The warm air of the high pitched hairdryer whirs through my hair. I bend over, staring at the drab blue carpet, while tousling the underside of my damp hair with my right hand and waving in circles the hairdryer on the nape of my neck with my left hand. It is an automatic, perpetual routine I practice every morning without thought. Flipping my head back up, I grab a brush to pull the hair from my scalp to form a subtle curl in my hair. As the grate on the shaft of the hairdryer comes in contact with the roll of my hair on the brush, it overheats, burns out and abruptly stops. Exasperated with only a half done hairstyle, I grumble at my morning routine being interrupted.
My mind wanders to reflect on how my morning hairstyle ritual is one I have repeated every morning for over 30 years in different settings, on different hairstyles, and through different chapters in my life from childhood to middle age. Every day the same face appears before me in the mirror, ostensibly unchanged from the day before. I’m always so preoccupied with efficiently getting made up before the big rush out the door. I have not ever given pause to this part of my day and how in these ordinary, mechanical moments, I have actually unconsciously witnessed over the years my own physical transformation.
The intersection of the reflection of my own transformation with the thought of my present predicament of a burnt out hairdryer, pulls to the forefront of my mind memories of my Aunt BJ. Although she departed from her journey in this world ten months before, memories of her still captivate me. She doesn’t come to me in my dreams, although I’ve been blessed before with visits by my late grandparents in that realm. Rather, in recent months, I intensely ached from her absence during a fleeting personal and private crisis. Even before her passing, during the slow decline of her brilliant mind to Alzheimer’s, I tried to channel and emulate her, finding solace in intellectual pursuits and pouring over the latest editions of the Harvard Business Review, from which she use to clip occasional articles for me and my cousins.
That morning, the defunct hairdryer recalled memories of Aunt BJ’s own methodical morning hairstyling routine. A longstanding joke in our family is Aunt BJ’s hours in the bathroom getting ready for a day or evening in which she would need to present herself. Fifteen years ago, I finally got to experience firsthand her careful and meticulous morning hairstyle ritual in the bathroom, when I shared a hotel suite with her and her sister, my Aunt Martha. Rising early, to secure her time block in the bathroom, I groggily dozed in and out of early morning slumber to the muffled sound of the shower in the adjacent bathroom. Following her shower, I imagined Aunt BJ settled into the thick, fluffy terrycloth bathrobe provided in the bathroom suite. Various lotions and potions might have been slathered. And then finally…it was time…. for Aunt BJ… to style her hair. I could hear the chord of the hairdryer being unwound and plugged into the wall socket. A wooden handled hairbrush was picked up from the bathroom counter and then the hairdryer whirred to life for ten seconds. Then the hairdryer was abruptly silenced, placed on the counter, and a new tuft of hair was curled around the brush. The hairdryer was scooped up again, and whirred back to life. This cycle repeated itself for probably 15 minutes, until Aunt BJ deemed her hair to have the perfect body and desired texture. I finally forced myself awake and sat up in bed to see Aunt BJ emerge from the bathroom looking vibrant, immaculate, and delighted from her personal pampering.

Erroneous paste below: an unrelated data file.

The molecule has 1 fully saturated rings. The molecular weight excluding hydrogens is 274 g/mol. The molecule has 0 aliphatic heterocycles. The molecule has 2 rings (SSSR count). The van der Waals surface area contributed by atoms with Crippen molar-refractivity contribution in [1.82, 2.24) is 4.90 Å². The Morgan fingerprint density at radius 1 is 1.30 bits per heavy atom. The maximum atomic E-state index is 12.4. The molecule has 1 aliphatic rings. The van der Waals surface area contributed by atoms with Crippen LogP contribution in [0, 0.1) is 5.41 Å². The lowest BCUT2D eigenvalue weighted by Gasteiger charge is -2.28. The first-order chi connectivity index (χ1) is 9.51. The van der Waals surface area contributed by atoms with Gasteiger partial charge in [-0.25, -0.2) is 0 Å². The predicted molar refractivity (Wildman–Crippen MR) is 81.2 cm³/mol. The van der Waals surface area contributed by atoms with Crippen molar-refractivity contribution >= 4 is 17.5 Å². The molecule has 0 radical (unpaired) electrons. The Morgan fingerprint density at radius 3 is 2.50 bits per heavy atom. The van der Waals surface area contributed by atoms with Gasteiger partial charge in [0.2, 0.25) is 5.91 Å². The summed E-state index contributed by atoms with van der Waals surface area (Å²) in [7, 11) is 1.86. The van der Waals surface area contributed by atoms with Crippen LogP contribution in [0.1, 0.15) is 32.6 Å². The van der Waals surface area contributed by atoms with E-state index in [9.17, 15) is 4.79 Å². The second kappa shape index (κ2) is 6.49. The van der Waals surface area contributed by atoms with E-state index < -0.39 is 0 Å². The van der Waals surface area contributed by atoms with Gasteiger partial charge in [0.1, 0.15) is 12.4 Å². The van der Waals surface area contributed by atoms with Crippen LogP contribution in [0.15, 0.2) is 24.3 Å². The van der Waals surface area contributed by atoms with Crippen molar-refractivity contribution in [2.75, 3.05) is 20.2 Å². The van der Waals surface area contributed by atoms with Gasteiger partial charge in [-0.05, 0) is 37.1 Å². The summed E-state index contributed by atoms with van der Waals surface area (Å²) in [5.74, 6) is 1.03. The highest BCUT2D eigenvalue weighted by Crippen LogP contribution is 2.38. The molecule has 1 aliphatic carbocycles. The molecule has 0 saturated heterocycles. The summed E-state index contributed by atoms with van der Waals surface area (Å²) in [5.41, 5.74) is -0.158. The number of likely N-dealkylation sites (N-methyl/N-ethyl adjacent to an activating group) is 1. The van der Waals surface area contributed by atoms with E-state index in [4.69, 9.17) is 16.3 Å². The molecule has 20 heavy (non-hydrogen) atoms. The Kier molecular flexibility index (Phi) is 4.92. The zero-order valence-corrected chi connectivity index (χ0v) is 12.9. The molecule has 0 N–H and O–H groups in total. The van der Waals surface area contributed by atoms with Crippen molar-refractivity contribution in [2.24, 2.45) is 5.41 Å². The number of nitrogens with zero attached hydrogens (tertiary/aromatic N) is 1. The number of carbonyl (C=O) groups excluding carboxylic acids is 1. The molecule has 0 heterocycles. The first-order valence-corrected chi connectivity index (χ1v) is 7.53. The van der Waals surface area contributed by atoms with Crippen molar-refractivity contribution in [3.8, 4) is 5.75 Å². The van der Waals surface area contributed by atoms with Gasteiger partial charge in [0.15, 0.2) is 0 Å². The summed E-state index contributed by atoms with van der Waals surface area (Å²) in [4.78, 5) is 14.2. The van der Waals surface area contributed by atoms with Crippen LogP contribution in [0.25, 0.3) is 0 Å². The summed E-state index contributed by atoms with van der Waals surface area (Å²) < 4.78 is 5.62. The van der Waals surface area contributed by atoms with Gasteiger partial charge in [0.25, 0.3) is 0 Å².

Back to the present but still in an Aunt BJ trance, I wander over to my closet to pull from the back corner of the top shelf two faded and well-cared-for Coach purses. Purses from the fine collection of Aunt BJ, which I have now inherited. One tan, one faded black. I hold the purses up to view, admiring their fine craftsmanship and the meticulous sewn seams. I imagine Aunt BJ proudly buying these heirloom purses as a younger woman, spending her own self-earned money. The purses symbolize to me a woman ahead of her time, unafraid to pursue her own path in life, quietly breaking through glass ceilings and unabashedly enjoying the finer things in life. The moment clarifies what I’ve known all along- she is my role model, even if I might not follow exactly in her footsteps. Aunt BJ would support me in my pursuing my own dreams and path in life.
As I stare entrancingly at the Coach purses, the defunct hairdryer on my dresser suddenly purrs back to life. I laugh out loud. I know that Aunt BJ has somehow just been channeled by me and she is signaling back.
Most people including my rational self would think that my visit from Aunt BJ was just a coincidental alignment of events or perhaps my own mind hallucinating. That seems to be the logical and true explanation for it. But I believe my moment, no matter how it came to be, was truly a gift and will allow Aunt BJ’s legacy to live on with me.
She was there 🙂
I like to think so! Apparently our loved ones on the other side manipulate electric devices to try and signal to us. 🙂
Thank you, Stepho. BJ would gaphaw at me now…where’s the kleenex? Nicely written, which she would appreciate, or edit. signed: Her brother.